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Party Official Expelled, Power Chief Sentenced

A vice ministry-level official in Shanxi has been expelled from the Communist Party of China (CPC) and a Beijing power supply bureau chief sentenced to four years for dereliction of duty.

Hou Wujie, once deputy secretary of the CPC Shanxi Provincial Committee, has been stripped of his post and turned over to public prosecuting agencies for criminal investigation following allegations of bribery, China News Service reported yesterday.

He is the first high-level corrupt official to be netted in the province, and preliminary investigations found that the 60-year-old once received US$100,000 and 20,000 yuan ($2,470) in cash from police officer Shao Jianwei to help Shao gain promotion.

Seeking to be public security bureau chief in the province's capital Taiyuan, Shao also gave him a watch worth US$7,500.

Between January 2000 and September 2001, Hou was secretary of the city's CPC committee and a member of the Standing Committee of the CPC Shanxi Provincial Committee, the report said.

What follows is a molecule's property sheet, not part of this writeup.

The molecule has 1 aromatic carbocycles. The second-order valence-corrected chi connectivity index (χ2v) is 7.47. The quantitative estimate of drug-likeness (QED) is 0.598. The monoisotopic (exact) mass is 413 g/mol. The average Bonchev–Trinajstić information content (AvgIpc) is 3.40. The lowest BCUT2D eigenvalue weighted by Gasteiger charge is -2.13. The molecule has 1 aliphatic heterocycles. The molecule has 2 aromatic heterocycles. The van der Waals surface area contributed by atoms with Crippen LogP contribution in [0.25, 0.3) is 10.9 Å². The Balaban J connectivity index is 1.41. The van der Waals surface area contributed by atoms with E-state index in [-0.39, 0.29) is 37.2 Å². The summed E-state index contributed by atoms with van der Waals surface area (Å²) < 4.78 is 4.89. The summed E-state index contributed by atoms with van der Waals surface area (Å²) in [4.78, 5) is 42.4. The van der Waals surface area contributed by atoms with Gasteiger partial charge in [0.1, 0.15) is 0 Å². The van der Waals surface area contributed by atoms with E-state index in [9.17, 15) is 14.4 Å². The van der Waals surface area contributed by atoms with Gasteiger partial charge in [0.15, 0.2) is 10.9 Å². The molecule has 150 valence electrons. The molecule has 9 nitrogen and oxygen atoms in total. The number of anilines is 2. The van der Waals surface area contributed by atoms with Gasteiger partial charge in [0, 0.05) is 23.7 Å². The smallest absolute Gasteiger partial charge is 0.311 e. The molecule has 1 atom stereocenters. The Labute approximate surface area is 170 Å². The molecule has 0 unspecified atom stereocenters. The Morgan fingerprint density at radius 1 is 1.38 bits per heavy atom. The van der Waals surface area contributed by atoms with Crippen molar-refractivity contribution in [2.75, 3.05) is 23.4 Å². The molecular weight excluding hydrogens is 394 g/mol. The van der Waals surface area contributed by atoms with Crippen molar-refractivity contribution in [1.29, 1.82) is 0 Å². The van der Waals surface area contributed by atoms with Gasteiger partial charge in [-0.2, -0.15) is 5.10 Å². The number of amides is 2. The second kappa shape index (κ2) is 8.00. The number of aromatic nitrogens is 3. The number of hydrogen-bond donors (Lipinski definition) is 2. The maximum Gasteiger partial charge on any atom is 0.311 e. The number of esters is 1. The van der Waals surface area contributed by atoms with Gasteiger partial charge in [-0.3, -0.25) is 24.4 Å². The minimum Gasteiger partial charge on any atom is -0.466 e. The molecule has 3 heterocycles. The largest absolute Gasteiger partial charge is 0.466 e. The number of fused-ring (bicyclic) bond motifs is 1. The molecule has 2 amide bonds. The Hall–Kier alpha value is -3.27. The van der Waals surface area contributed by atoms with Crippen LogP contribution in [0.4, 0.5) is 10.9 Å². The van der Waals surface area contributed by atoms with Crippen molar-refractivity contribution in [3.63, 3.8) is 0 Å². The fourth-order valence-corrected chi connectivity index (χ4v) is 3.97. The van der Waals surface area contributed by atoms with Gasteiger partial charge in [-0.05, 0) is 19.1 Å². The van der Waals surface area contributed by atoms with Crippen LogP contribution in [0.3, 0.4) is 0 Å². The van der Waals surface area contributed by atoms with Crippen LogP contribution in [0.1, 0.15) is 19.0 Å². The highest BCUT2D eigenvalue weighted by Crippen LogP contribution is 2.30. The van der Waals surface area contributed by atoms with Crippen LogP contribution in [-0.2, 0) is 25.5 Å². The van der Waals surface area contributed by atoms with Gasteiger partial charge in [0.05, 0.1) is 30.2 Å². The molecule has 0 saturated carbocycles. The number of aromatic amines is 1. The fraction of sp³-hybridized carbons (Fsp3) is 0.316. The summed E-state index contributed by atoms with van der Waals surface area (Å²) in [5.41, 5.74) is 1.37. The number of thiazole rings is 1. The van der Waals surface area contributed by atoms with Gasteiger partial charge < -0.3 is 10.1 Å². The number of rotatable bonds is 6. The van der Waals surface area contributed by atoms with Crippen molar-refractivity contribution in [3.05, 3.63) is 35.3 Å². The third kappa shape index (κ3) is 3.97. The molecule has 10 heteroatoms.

Hou is accused of pocketing some 60 gifts valued at 80,000 yuan (US$9,860) from other favor-seekers.

The CPC Shanxi Provincial Committee said yesterday that the case showed the province's unswerving resolve in rooting out corruption by Party members, the report said.

Yesterday, a Beijing court sentenced the city's former power supply bureau chief to four years in prison, China Daily reported today.

Zhao Shuangju, arrested in September last year, was accused of dereliction of duty resulting in economic losses of 457 million yuan (US$56.3 million), Chinacourt.org, the official website for court news and legal information, reported in its Chinese language version yesterday.

Zhao pleaded not guilty at Xicheng District People's Court, which announced the sentence as a first verdict, reports said.

Last year, the National Audit Office found that between 1994 and 1996, Zhao ordered his bureau and subordinate firms to provide a Beijing company with guarantees worth 1.1 billion yuan (US$135.6 million).

When the Beijing Weikerui Company was later on the verge of bankruptcy, a local court ordered the Beijing Electric Power Corp, successor to Zhao's bureau, to shoulder part of the compensation.

(China Daily October 21, 2005)

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